Is that re­ally all it takes?

“She is still try­ing to fig­ure out how I could pos­si­bly re­mem­ber some­thing that hap­pened when I was six months old. Good luck to her! I don’t even un­der­stand this my­self.”

Living Now - - Contents - by Marl­yse Car­roll

“She is still try­ing to fig­ure out how I could pos­si­bly re­mem­ber some­thing that hap­pened when I was six months old. Good luck to her! I don’t even un­der­stand this my­self.”

GABRIELLE’S CLIENT WAS a man called John. He was an at­trac­tive sin­gle fa­ther in his late thir­ties who worked as a chef and looked af­ter his young daugh­ter. Both of them lived with his mother.

Although a de­voted fam­ily man, John had ex­pe­ri­enced dif­fi­cul­ties with in­ti­mate re­la­tion­ships through­out his life. He had un­der­taken a se­ries of breath­work ses­sions to help him get to the core of his re­la­tional prob­lems. His in­ten­tion was to gain enough con­fi­dence to at­tract a lov­ing part­ner who would also be a good step­mother to his lit­tle girl.

Right from his first breath­work ses­sion John stood out as be­ing very aware of what was hap­pen­ing within him dur­ing the process, and of remembering most of it af­ter­wards. Much more so than most other peo­ple.

Ses­sion af­ter ses­sion, much sad­ness and anger reached con­scious­ness and was re­leased. On his fifth ses­sion, once more anger rose within him. This time it was so strong that Gabrielle had to help him re­lease it with­out in­jur­ing him­self. He had rolled on his belly and was punch­ing the car­peted floor so hard she was fear­ing for his wrists and knuck­les.

She quickly pushed a cou­ple of thick cush­ions in front of him.

“How could she do that to me? The bitch!” he screamed. “She dropped me. Yet she did love me... I loved her too. And she dropped me.”

More kicks, this time on the cush­ions. “How could she…?” Af­ter a while he started cry­ing. His anger was spent, now re­placed by grief. Huge sobs rose from deep within him, like waves of dis­tress aris­ing and re­ced­ing from the cen­tre of his belly.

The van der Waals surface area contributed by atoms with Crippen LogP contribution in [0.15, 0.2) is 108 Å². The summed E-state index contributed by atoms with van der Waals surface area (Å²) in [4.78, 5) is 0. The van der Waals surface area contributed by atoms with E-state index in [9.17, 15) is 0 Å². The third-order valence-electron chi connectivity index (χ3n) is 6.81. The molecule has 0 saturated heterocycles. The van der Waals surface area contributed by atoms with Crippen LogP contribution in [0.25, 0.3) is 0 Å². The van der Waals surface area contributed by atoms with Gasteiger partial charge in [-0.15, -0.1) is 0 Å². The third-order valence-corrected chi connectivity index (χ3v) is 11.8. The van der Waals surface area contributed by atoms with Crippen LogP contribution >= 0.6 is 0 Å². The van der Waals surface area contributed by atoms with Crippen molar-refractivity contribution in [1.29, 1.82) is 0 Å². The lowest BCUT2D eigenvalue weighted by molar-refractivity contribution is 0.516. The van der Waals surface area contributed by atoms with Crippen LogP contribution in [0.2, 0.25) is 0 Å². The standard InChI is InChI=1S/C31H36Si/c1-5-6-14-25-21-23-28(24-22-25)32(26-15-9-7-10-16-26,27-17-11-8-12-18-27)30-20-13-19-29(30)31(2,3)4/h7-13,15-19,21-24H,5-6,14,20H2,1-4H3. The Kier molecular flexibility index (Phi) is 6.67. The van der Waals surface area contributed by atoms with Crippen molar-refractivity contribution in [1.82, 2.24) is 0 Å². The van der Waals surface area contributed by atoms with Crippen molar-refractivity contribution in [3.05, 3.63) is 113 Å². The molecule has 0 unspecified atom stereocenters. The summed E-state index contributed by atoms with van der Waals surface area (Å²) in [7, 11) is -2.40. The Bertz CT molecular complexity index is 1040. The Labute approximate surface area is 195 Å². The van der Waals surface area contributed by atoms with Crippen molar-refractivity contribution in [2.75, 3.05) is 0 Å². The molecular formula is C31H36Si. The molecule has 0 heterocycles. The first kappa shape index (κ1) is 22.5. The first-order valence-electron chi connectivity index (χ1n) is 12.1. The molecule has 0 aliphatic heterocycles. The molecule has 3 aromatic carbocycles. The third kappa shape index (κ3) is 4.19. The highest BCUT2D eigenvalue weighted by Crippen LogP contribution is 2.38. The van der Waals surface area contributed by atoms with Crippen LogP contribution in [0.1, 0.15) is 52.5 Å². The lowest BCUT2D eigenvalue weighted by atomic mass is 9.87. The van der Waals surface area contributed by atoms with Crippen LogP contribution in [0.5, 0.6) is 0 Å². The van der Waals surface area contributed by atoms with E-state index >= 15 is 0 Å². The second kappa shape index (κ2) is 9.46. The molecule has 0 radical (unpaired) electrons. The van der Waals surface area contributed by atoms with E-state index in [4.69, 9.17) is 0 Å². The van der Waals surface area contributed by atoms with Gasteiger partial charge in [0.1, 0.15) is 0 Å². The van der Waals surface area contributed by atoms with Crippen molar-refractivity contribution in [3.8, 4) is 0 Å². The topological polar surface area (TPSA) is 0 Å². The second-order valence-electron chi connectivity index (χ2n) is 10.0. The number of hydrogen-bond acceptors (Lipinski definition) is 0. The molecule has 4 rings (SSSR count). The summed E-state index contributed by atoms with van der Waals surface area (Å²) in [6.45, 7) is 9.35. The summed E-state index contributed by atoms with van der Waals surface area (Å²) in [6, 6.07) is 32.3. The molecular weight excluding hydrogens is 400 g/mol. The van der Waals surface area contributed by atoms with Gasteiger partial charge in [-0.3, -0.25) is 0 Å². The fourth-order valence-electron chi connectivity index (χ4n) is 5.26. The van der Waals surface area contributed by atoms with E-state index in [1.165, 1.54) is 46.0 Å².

He cried for a long time, even­tu­ally whim­per­ing like an in­fant. Af­ter a while Gabrielle en­cour­aged him to re­sume cir­cu­lar breath­ing, to al­low for a full re­lease and in­te­gra­tion.

Within 15 min­utes or so, he en­tered a state of peace that matched in in­ten­sity the neg­a­tive emo­tions he had ex­pe­ri­enced ear­lier. He later said that he had never felt so dis­tressed and then so peace­ful in his en­tire life.

The ses­sion fin­ished with John bring­ing love and bliss to a place in his psy­che which had held hurt, fear, anger and grief for nearly as long as he had lived.

Later on, as John and Gabrielle de­briefed this ses­sion, John told her that he had fi­nally ar­rived at the core of his prob­lems with women.

In this ses­sion, he ex­pe­ri­enced him­self as a six month old baby. His mother and her younger sis­ter were there, play­ing with him. At some stage, his aunt picked him up and play­fully threw him up, to then catch him in a big hug. They had done that many times be­fore and both en­joyed this game very much.

His baby laugh­ter filled the air as she threw him up again, a lit­tle higher each time, and then some­thing to­tally un­ex­pected had hap­pened. She clum­sily failed to catch him and he fell face down all the way to the floor.

John re-ex­pe­ri­enced him­self as this in­fant who had just been ac­ci­den­tally dropped to the ground from nearly two me­ters high. Mother and aunt were be­side them­selves with worry and had taken him to hos­pi­tal. Although he wasn’t phys­i­cally in­jured, he now re­alised that the shock he suf­fered led to a huge emo­tional trauma which changed the course of his life.

In his al­tered state, John re­called not only the ac­ci­dent, he re­called with to­tal clar­ity two de­ci­sions he had then made about re­la­tion­ships: The first one was that he could not trust women. The sec­ond one was that peo­ple who loved him the most would also hurt him the most. Now, 38 years later, John was re­al­is­ing that these two core be­liefs had stood im­mutable and in­vis­i­ble be­tween him and all the women he had ever been at­tracted to. Out of fear he had never al­lowed true love in his life. Twice he had abruptly ended a bud­ding re­la­tion­ship with­out know­ing why.

He did now. He un­der­stood where his dif­fi­cul­ties came from. The im­men­sity of this dis­cov­ery left them both speech­less.

“Gabrielle”, he fi­nally said, “I think it’s gone now…” “What is gone, John?” “My dis­trust of women, my fear of love and close­ness…”. He paused and thought for a while. “It feels as if a huge black cloud has lifted from me.”

Another long si­lence fol­lowed, “I know it was an ac­ci­dent. She was just a kid, so young... I can still see her. She wore a blue dress… How amaz­ing, and I know that her clum­si­ness doesn’t mean any­thing about any­one else…”

John sud­denly looked taller, as if a big weight had been lifted from his shoul­ders. He kept talk­ing, un­rav­el­ling the story of his life, bring­ing light where there had been dark­ness. John rang Gabrielle the next day to tell her that he had asked his mother about this in­ci­dent. She con­firmed it had ac­tu­ally hap­pened.

“And”, he added, “she is still try­ing to fig­ure out how I could pos­si­bly re­mem­ber some­thing that hap­pened when I was six months old. Good luck to her! I don’t even un­der­stand this my­self…” n

Marl­yse, a re­tired breath­worker, is the co-founder of the In­ner Peace In­sti­tute for Well­be­ing and the best-selling au­thor of ‘Am I Go­ing Mad’.

By Marl­yse Car­roll, AKA Gabrielle

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